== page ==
State Rep. Andy Olson said Tuesday that he won’t seek an eighth term in the Oregon House.
Olson, 65, a Republican who represents the Albany area, said he never planned to serve seven terms and that counting his nearly 30 years with the Oregon State Police, he has devoted almost 44 years to public service.
“I plan to serve out the remainder of my term and then enjoy some sunshine in Arizona for a few weeks,” he said. “The time is right.”
Olson said he is “extremely thankful to have had the opportunity to serve this area and, in all honesty, serve all Oregonians.”
Olson said he planned to serve three terms, but by the time he had gotten to that point, he had risen into leadership roles in Salem and felt like he needed to continue.
“On paper it says I’m supposed to be in the minority, but I’ve never felt like I’ve been in the minority when I walk through this building,” he said.
Olson joined the Oregon State Police when he was 21 years old.
“It was a dream fulfilled,” he said. “Growing up, I had always wanted to protect others and being a law enforcement officer was one of my top priorities in life. After 29 years with OSP and having gained enough memories for a lifetime, it was time to move on.”
Olson said his wife, Pam, was opposed to his running for political office when he was asked to do so in 2004, but his daughter believed it was something he was meant to do. He and Pam studied their daily devotional and that day's message was about getting out of one’s comfort box. Pam said she would support his decision and he “took a leap of faith.”
“I haven’t always been able to make everyone happy regardless of political affiliation, but I certainly tried to make a difference," he said.
Olson said he plans to continue pushing to develop an intermodal transload facility at the former International Paper site at Millersburg.
The Millersburg site and a site at Brookings are in the running for $25 million in Connect Oregon funding to develop such a project in the mid-valley.
Linn County Commissioner Roger Nyquist has worked closely with Olson on several projects, most recently on the transload project.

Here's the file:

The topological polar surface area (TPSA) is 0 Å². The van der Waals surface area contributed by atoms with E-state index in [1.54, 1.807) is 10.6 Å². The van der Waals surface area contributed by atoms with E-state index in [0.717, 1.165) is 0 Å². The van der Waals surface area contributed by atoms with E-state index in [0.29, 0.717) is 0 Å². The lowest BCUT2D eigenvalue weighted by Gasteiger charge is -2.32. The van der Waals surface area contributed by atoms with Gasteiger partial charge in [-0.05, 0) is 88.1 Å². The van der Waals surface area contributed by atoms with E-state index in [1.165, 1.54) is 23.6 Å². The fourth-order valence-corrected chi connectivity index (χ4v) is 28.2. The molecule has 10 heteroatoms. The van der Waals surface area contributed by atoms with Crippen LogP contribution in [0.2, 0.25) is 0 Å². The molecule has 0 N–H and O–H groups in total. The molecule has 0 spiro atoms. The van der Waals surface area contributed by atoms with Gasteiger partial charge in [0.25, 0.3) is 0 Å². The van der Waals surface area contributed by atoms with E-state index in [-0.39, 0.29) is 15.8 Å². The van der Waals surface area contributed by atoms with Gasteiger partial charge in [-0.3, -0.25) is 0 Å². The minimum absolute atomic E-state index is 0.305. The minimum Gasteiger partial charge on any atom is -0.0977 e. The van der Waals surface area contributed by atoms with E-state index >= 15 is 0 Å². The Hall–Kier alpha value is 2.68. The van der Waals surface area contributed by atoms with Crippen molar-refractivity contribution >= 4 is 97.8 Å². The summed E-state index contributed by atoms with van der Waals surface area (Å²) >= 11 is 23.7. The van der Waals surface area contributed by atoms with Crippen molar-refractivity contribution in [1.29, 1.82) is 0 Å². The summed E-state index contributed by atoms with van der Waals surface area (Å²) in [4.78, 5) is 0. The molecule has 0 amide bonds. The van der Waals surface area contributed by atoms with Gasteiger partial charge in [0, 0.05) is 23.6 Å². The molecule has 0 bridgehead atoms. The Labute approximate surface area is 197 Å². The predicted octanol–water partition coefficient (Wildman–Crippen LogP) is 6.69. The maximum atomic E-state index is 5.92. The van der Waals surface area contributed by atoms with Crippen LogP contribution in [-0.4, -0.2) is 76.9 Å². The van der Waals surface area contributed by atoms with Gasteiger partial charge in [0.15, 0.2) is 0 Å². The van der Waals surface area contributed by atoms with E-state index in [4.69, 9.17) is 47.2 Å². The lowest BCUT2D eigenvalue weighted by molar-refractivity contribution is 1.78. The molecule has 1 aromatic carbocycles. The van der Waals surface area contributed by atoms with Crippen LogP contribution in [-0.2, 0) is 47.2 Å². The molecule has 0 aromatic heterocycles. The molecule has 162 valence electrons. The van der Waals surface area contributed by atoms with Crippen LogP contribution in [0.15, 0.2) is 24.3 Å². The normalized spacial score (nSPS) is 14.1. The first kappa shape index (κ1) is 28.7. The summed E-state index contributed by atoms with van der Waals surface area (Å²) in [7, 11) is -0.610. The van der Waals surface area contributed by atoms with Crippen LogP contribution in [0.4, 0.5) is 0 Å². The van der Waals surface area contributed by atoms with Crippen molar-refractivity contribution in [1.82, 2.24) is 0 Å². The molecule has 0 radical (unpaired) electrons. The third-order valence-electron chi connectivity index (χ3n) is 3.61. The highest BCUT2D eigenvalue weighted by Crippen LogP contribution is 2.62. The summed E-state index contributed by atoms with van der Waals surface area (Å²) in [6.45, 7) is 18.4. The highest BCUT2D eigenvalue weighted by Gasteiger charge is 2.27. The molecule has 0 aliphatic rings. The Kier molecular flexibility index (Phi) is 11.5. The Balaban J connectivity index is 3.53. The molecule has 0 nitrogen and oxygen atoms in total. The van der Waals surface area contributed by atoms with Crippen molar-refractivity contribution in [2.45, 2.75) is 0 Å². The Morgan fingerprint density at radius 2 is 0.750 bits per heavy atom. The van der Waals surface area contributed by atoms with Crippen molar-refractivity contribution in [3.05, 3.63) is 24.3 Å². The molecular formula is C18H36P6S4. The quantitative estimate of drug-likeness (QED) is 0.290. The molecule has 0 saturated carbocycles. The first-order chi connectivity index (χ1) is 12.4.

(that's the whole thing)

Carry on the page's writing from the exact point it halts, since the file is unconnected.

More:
“Andy has done an incredible job representing the constituents of this district in both Linn and Benton counties,” Nyquist said. “In all honesty, for those of us who have had the chance to work with him on a regular basis, today is a difficult reality.”
Nyquist said he wishes Olson the best, adding, “I’m sure he will continue to stay involved in his community and the Legislative process in some way going forward.”
Nyquist said Olson represents “what a citizen legislator ought to be.”
“His bipartisan attitude was able to get things done for the residents of his district that is too often absent from the legislative process,” Nyquist said.
Olson has an Associate of Arts Degree in Law Enforcement from Chemeketa Community College and a Bachelor of Arts Degree in Human Resources Management from George Fox University.
During his career with the Oregon State Police he was stationed in Albany, McMinnville and Beaverton and rose to the rank of lieutenant and station commander.
Olson serves on the Governor's Task Force on DUII, the Sexual Assault Evidence Kits Testing Task Force, the Administrative Hearings Oversight Committee and the Asset Forfeiture Oversight Council.
He also serves as the vice chair of the House Committee on Human Services and Housing, is a member of the Joint Committee on Marijuana, the Joint Committee on Transportation Preservation and Modernization and vice chair of the House Judiciary Committee.
During the current legislative session, Olson was a chief sponsor of House Bill 4055, which closed a loophole in the state’s hit-and-run statutes. The bill was passed by both the House and Senate.
The bill will require drivers to take specific actions once they learn they have been involved in a collision, even after leaving the scene. Previously, drivers leaving the scene were not required to return.
The bill resulted from the deaths of two sisters who were playing in a pile of leaves and died after a vehicle, its driver unaware of the children's presence, struck the pile.
Olson also served on the transportation committee, which spent a year traveling around the state to gather information about transportation needs. Their work and the input they gathered led to the passage of House Bill 2017, a $5.3 billion package of taxes and fees to fund highway and bridge improvements and transit projects statewide.